From David — A weblog (with full archive)

November 24, 2017 — Are there serial killers out there?

Well, yes, and maybe more than we know. Thomas K. Hargrove, founder and chairman of the Murder Accountability Project, is the subject of a fascinating story in last week’s New Yorker Magazine. The story, by Alec Wilkinson, makes the case that by using vast amounts of data, carefully gathered and skillfully analyzed, that Hargrove and his associates can make the case for identifying areas where serial killers have been at work–some for decades. Hargrove has said there may be many more than we realized. Further, the data from MAP often can find links among crimes and clusters of crimes.

MAP also keeps updated statistics on murders. The 2016 numbers are here. So, murders are up and the percentage of solved complaints is at an all-time low. Worst major city in the nation? Detroit at 14 percent. Wow! Of course, the site notes, Chicago does NOT report, even though it had the highest number of murders: 765. That’s more than two a day.

While Detroit led the way in terms of the nation’s lack of clearances, the whole of Michigan didn’t fare all that well: 597 homicides, of which only 188 were cleared. That’s a 31.49 percent rate. So if you commit murder in Michigan you have more than a two-thirds chance of getting away with it. Nationwide, the clearance is 55.54 percent.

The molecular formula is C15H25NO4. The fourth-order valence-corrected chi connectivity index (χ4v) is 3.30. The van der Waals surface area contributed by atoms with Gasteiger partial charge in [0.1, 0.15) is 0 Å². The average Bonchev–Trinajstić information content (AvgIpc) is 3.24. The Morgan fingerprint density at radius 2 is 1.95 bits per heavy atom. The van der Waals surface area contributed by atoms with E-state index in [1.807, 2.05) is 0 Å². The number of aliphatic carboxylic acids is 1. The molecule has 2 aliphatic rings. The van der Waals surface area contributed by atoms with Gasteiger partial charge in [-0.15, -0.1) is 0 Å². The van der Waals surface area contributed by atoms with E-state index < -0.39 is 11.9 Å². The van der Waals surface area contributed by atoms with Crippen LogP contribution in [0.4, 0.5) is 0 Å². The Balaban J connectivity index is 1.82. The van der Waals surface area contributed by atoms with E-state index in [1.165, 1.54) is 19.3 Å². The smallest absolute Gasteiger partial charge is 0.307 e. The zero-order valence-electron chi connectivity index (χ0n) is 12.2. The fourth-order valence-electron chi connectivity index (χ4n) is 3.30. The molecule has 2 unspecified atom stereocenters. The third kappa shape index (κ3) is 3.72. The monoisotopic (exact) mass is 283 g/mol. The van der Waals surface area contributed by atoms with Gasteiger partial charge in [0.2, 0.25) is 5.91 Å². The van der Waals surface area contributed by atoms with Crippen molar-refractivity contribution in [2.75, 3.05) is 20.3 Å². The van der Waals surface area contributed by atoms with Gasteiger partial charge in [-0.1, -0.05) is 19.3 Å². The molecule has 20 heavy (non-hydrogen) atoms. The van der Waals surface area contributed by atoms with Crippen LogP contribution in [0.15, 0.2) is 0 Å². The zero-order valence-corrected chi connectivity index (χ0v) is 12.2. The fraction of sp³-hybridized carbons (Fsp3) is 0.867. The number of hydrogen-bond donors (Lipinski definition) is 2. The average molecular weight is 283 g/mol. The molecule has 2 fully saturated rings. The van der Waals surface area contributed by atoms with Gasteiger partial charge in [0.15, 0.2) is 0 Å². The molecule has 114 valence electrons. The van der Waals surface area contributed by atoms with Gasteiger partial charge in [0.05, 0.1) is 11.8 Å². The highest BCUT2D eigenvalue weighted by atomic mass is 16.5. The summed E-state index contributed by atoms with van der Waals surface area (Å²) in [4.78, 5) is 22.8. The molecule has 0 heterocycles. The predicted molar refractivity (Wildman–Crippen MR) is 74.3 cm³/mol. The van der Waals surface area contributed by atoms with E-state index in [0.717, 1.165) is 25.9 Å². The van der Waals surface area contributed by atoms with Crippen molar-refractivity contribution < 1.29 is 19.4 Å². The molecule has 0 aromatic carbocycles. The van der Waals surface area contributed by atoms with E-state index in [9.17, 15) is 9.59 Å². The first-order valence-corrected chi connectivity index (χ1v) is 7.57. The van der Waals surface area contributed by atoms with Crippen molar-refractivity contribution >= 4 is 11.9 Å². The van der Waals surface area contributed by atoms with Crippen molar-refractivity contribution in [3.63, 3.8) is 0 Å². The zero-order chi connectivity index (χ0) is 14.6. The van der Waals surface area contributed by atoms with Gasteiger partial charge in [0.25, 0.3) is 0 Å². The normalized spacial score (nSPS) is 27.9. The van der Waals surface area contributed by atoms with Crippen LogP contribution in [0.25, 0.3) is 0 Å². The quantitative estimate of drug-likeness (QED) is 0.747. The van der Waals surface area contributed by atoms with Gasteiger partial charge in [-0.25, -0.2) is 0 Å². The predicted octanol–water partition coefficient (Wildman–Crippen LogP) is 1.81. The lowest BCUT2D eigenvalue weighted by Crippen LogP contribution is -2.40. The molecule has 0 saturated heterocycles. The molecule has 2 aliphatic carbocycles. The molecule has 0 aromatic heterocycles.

I’m thinking we could do better. How? It’s simple: people have to speak up and tell what they know. And then police need to listen and act. Certainly there are cases of departments not wanting to hear from some number cruncher…The New Yorker article talks of at least one specific agency–Lake County, Indiana–where Hargroves’ identification of serial killer activity went unwelcomed and unheeded. But the officers I know very definitely WANT to hear and are ready and willing to act on it. But it takes somebody who will not buy into the “Snitches get Stiches” mentality. Courage? Yeah. And I believe people have more of it than they may know.

 

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October 10 — A new outreach for Matilda

Ottawa County Detective Steve McCarthy, CFEI, CFI, has sent out a new flyer to remind area law enforcement, news media, and the general public about the unidentified victim known as “Matilda.”

 

 

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October 8, 2017 — Arrests in the Erik Cross murder

This news was so welcome: arrests of those who police and prosecutors believe are responsible for the murder of Erik Cross. This report by WWMT lays it out. There is a long way to go still on this case, but this likely represents a beginning of the conclusion of this story and a chance to justice for this 16-year-old.

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October 5, 2017 — A new short film about Matilda

I’ll write more later. For now, this:

 

Matilda from David Schock on Vimeo.

At this point this video can be embedded ANYWHERE. That’s a change for me. Let’s see what happens.